Praise God for that!
yes- wonderful book! i loved how it made things so real to me. like a true personal relationship with our heavenly father, jesus and the holy spirit. i blogged about this book after i read it and have been suggesting it to my family and friends. although it is a hard book to start with the loss of his child- it was rewarding to push through and finish the book. thanks for sharing jill!
I haven’t read this book, because I am afraid to..because I know it deals with the death of a child. I DID appreciate what you said about putting God in a box…I don’t think that any of us can truly imagine what God looks like because..God is beyond our limited human imagination. (I don’t question God as Father. I do question people who limit God with their human constraints. 🙂 )
I also loved it. For me, while I know God to be my Father, I appreciated the fact that a nurturing figure was what Mack needed. People just need to remember that “The Shack” is a work of fiction. To have God portrayed as a black woman spoke to me about how meets us where we are and satisfies us. I also liked how the book personified the Trinity. I think three-in-one is a hard concept, and the characters really help the Trinity come alive.
I read this book quite a while back and think it is wonderful! I was very concerned about the first part of the book and almost stopped reading it, but my mom, who had already read it, said it just gets better and better, and it did. My husband and father-in-law also read the book and absolutely loved it. My husband doesn’t read much and he devoured it and bought more to give as gifts. The book is very thought provoking and helps me understand the trinity in an easy to comprehend way. I felt a closer relationship to God with this new understanding. The book also opened up a great dialogue for discussion for my husband, father-in-law, and myself.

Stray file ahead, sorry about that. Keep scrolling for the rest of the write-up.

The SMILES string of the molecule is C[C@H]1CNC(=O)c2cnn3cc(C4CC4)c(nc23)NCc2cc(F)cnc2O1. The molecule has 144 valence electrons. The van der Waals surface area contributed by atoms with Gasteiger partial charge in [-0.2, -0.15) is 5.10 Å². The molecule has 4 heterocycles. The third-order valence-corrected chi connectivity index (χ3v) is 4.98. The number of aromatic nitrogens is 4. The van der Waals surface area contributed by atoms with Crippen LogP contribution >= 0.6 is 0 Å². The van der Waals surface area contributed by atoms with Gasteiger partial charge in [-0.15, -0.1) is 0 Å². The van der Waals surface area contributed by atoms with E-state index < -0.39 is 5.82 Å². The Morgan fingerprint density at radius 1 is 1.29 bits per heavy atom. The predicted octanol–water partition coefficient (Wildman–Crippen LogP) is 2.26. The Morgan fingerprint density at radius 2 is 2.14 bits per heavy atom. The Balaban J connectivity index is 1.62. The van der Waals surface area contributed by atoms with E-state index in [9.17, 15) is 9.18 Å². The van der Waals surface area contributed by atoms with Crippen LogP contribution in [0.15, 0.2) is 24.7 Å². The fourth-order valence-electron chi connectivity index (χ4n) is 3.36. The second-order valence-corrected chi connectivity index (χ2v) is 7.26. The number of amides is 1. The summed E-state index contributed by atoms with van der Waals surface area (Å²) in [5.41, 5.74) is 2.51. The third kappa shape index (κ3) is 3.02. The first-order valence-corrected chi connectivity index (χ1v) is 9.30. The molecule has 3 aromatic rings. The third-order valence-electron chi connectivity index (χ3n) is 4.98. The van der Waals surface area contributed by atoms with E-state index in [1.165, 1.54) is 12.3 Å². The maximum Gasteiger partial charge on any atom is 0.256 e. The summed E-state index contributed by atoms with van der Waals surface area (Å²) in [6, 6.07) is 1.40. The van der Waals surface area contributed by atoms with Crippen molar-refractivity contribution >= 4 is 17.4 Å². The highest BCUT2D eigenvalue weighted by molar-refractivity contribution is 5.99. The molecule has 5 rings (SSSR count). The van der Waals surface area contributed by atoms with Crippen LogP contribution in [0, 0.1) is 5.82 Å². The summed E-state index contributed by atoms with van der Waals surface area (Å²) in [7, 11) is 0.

I have had this book sitting on my book shelf since Christmas and been afraid to read it. I have lost a child through miscarriage and I’m not sure I can handle the “sad” parts. But I am hoping to get the courage as so many people have highly recommended it.
I had a hard time getting through the end of the book because of all the dialog between the Trinity and the Father. The book just did not move very fast and I wanted something to happen. But then as I was discussing it with another person – I was reminded that God never moves fast — but He wants us to learn to trust Him which He does through a dialog with us (through His word and prayer and other people). That was a good reminder that God's ways are never like mine.
Recognize & Remember
We got the book for Christmas and enjoyed it. I like how you summed it up and agree that you have to remember it’s fiction. The author makes many valid points and it made me think about how I view God.
I am new to your blog and I will say I was disappointed to see this blog on the shack. I have also been unhappy to see it in all the Christian bookstores. Yes, it’s fiction, but it has so many falsehoods and these can lead people astray and down the wrong paths. It reeks of other religions and gods- It is not the God , Jesus, or Holy Spirit of the Bible- and this is dangerous as many Christians do not know the Word of God and are unable to discern what is truth and what is not.